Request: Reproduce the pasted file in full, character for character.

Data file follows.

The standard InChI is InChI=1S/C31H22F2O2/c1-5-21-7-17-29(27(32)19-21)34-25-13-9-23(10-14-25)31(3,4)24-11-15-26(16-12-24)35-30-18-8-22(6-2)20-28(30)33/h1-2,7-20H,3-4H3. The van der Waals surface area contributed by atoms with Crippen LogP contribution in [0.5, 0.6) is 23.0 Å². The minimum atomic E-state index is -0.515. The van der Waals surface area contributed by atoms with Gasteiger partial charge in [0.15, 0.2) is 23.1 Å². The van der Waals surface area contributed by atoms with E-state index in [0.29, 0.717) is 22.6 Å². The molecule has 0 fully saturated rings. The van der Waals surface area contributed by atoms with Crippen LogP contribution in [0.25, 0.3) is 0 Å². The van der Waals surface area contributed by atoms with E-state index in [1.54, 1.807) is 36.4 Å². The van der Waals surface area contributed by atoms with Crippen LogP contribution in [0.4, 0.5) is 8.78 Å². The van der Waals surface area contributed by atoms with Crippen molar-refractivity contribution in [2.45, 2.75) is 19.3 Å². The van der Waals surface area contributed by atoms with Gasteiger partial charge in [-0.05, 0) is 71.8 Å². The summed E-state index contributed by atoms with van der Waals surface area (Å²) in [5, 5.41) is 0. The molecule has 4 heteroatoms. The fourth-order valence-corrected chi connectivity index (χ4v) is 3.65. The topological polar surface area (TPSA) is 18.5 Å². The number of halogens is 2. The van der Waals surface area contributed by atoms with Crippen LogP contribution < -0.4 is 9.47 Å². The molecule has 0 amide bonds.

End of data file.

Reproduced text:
The standard InChI is InChI=1S/C31H22F2O2/c1-5-21-7-17-29(27(32)19-21)34-25-13-9-23(10-14-25)31(3,4)24-11-15-26(16-12-24)35-30-18-8-22(6-2)20-28(30)33/h1-2,7-20H,3-4H3. The van der Waals surface area contributed by atoms with Crippen LogP contribution in [0.5, 0.6) is 23.0 Å². The minimum atomic E-state index is -0.515. The van der Waals surface area contributed by atoms with Gasteiger partial charge in [0.15, 0.2) is 23.1 Å². The van der Waals surface area contributed by atoms with E-state index in [0.29, 0.717) is 22.6 Å². The molecule has 0 fully saturated rings. The van der Waals surface area contributed by atoms with Crippen LogP contribution in [0.25, 0.3) is 0 Å². The van der Waals surface area contributed by atoms with E-state index in [1.54, 1.807) is 36.4 Å². The van der Waals surface area contributed by atoms with Crippen LogP contribution in [0.4, 0.5) is 8.78 Å². The van der Waals surface area contributed by atoms with Crippen molar-refractivity contribution in [2.45, 2.75) is 19.3 Å². The van der Waals surface area contributed by atoms with Gasteiger partial charge in [-0.05, 0) is 71.8 Å². The summed E-state index contributed by atoms with van der Waals surface area (Å²) in [5, 5.41) is 0. The molecule has 4 heteroatoms. The fourth-order valence-corrected chi connectivity index (χ4v) is 3.65. The topological polar surface area (TPSA) is 18.5 Å². The number of halogens is 2. The van der Waals surface area contributed by atoms with Crippen LogP contribution < -0.4 is 9.47 Å². The molecule has 0 amide bonds.